A 10x10 Deck Example (Phase 4)
Wood decking (phase 4 of 7), provides information on how to select decking material; how to choose the correct fasteners; and one easy method of installing wood decking using our 10x10 deck example.
Before attaching any decking to the deck frame, the deck frame should be completely built, square, and supported by posts and concrete footings.
Wood Decking Materials
Always use #1 pressure treated lumber for all of the structural parts of a deck. You can also use this same material for surface decking, especially in regions where high rainfall and persistent moisture are factors. Western red cedar or redwood are also excellent choices for wood decking material. They are both naturally resistant to insects and decay, and have endured the test of time as durable decking materials.
I have built many decks using combinations of all three of the decking materials mentioned above, but I prefer saving pressure treated pine for the deck structure, and using western red cedar or redwood for the decking, handrail, pickets, and trim. Redwood and cedar have many of the same qualities, but in Central Texas, cedar is much easier to find. There are many lumber yards that carry a wide range of sizes of cedar posts, beams, and decking material. The availability of the material that you choose is an important factor. It will likely be less expensive than a material that is hard to come by, and when one lumber yard is out of a particular size, you will likely find it somewhere nearby.
Screws vs. Nails
Wood decking can be attached using 16d galvanized spiral nails, but I believe most deck builders would agree that deck screws are a far better way to secure decking to the deck frame. There are different types of screw heads to consider. Phillips head screws have been around for a long time, but Phillips heads tend to strip out easily. You might even have to change Phillips drivers a few times before you're done with your decking job. Robertson, or square headed screws, are better than Phillips, but I prefer the Torx, or star drive screws. I believe they are superior to both Phillips and Robertson screws.
An 18 volt cordless drill with a star drive attached will easily drive many 3" screws into 2" (nominal) thick decking without stripping out the heads. Of course, you will have to recharge the battery a few times.
Installing Wood Decking
Before you attach your first piece of decking, ensure that both of the outer 2x8 joists are as straight as possible. This is so that when you trim off your decking material, the overhang (1 1/2") will be the same from front to back (see below).
The following instructions assume that the actual width of your 2x6 (nominal) decking is 5 1/2 inches wide (140 mm). If the width of your decking is different, you can adjust these procedures to compensate.
From the left front corner of the deck framing, measure back towards the house and make a mark at 4" (102 mm) on the top of the outer 2x8 joist. Perform this procedure again on the right front corner of the deck frame. Stretch a chalk line from the first point to the second point. Pull the line tight and pop it.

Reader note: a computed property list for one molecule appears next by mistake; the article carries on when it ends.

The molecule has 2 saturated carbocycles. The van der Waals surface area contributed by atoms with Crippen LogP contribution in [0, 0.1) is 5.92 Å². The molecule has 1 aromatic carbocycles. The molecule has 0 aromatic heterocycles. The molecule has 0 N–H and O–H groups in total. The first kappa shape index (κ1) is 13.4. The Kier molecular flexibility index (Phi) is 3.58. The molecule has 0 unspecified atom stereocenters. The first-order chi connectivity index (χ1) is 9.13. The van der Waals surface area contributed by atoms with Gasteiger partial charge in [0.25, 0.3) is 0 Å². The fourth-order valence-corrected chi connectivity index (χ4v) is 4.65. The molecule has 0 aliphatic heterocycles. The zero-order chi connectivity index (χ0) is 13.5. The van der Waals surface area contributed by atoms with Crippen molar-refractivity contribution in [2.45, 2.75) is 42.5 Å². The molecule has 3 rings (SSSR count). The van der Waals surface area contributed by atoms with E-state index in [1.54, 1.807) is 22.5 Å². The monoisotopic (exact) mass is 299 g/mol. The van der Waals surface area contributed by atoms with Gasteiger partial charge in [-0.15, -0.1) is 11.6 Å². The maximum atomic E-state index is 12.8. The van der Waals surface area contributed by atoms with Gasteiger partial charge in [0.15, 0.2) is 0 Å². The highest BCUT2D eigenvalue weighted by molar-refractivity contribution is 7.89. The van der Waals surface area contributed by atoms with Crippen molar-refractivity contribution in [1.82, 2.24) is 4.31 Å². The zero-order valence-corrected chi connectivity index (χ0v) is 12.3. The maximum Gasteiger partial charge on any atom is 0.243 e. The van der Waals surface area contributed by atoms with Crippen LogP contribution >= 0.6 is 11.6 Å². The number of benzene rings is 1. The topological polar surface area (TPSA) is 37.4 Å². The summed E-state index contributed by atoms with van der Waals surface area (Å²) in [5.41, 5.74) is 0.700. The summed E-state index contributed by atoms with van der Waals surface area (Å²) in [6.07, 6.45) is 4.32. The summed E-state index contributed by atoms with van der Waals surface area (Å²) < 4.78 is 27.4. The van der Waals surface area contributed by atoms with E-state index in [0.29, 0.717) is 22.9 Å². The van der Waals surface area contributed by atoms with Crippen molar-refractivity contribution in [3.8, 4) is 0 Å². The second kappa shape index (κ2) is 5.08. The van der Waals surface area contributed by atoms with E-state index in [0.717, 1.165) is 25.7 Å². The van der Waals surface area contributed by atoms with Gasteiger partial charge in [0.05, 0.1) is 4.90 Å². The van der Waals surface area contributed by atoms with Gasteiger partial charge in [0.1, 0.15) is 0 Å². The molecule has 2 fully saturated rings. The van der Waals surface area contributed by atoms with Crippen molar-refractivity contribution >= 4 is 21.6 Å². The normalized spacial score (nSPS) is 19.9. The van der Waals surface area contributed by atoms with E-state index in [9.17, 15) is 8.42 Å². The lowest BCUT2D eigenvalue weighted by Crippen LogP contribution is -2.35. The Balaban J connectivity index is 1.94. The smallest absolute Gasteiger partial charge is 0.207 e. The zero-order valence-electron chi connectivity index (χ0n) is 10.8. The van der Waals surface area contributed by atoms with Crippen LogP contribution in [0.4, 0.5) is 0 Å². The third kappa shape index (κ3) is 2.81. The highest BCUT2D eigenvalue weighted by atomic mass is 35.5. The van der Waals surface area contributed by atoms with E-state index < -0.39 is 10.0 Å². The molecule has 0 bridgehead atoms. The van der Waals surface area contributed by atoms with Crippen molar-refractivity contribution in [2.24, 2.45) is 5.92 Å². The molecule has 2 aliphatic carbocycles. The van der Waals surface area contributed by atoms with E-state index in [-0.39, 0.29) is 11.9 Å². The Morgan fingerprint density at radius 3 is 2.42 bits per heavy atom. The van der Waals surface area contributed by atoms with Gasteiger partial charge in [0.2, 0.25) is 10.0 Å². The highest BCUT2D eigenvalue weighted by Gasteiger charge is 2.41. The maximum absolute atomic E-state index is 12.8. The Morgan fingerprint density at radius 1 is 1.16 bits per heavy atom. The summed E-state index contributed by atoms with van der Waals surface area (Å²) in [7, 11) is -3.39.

You should now have a straight line extending the complete width of the deck that is 4 inches (102 mm) from the front of the framing. This will be the position of the first deck board.
Pick out the straightest 10' (3048 mm) deck board from the lumber package. Starting at the front of the deck, center it between each side and line it up along the 4" (102 mm) chalk line. Once installed, the first board should overhang the front of the deck framing by approximately 1 1/2" (38 mm) and about 3" (76 mm) on each side. Screw the first deck board in place. Don't worry about the 3" overhang on each side. That will be trimmed off in a later step.
Add all of the remaining deck boards, except the last two (they will be added later). Space them approximately 1/8 inch (3 mm) apart. Let the ends overhang approximately 3" on each side, just like the first deck board. They don't need to line up perfectly, as long as at least 2 inches (51 mm) or more is hanging over on each end (see diagrams A and B).
In my region, western red cedar usually comes very wet from the lumber yard. For this reason, I do not leave any space between the deck boards, in fact, I install them tight against each other. When the deck boards dry out, the gap between planks is often at least 1/8" (3 mm). If for some reason your decking material is dry, leaving the 1/8" space between planks might be relevant.
Before installing the last two deck boards, trim off the ends of the ones you have already installed. To do this, make a mark 1 1/2" from the framing on the last 2x6 that you installed, and another mark 1 1/2" from the framing on the first 2x6 that was installed (see diagram B). Stretch a chalk line between the two marks and pop a line across the top of your decking.
Once you have verified that your chalk line is correct, cut along the line with a circular saw to trim off the ends of the wood decking. Remember, "measure it twice, and cut it once." You can't add the wood back on after you cut it off! Perform the same steps on the other side of the deck.
Cut the remaining deck boards the same length as the other freshly trimmed boards and nail/screw them in place. Unless you are lucky, you will most likely have to rip the last deck board to make it fit.
If there is any remaining gap between the last (ripped) deck board and the house, you can (optionally) trim it with 2x2 as shown in the drawing above.
For deck design and structural information, check out the Prescriptive Residential Wood Deck Construction Guide, by the American Wood Council.
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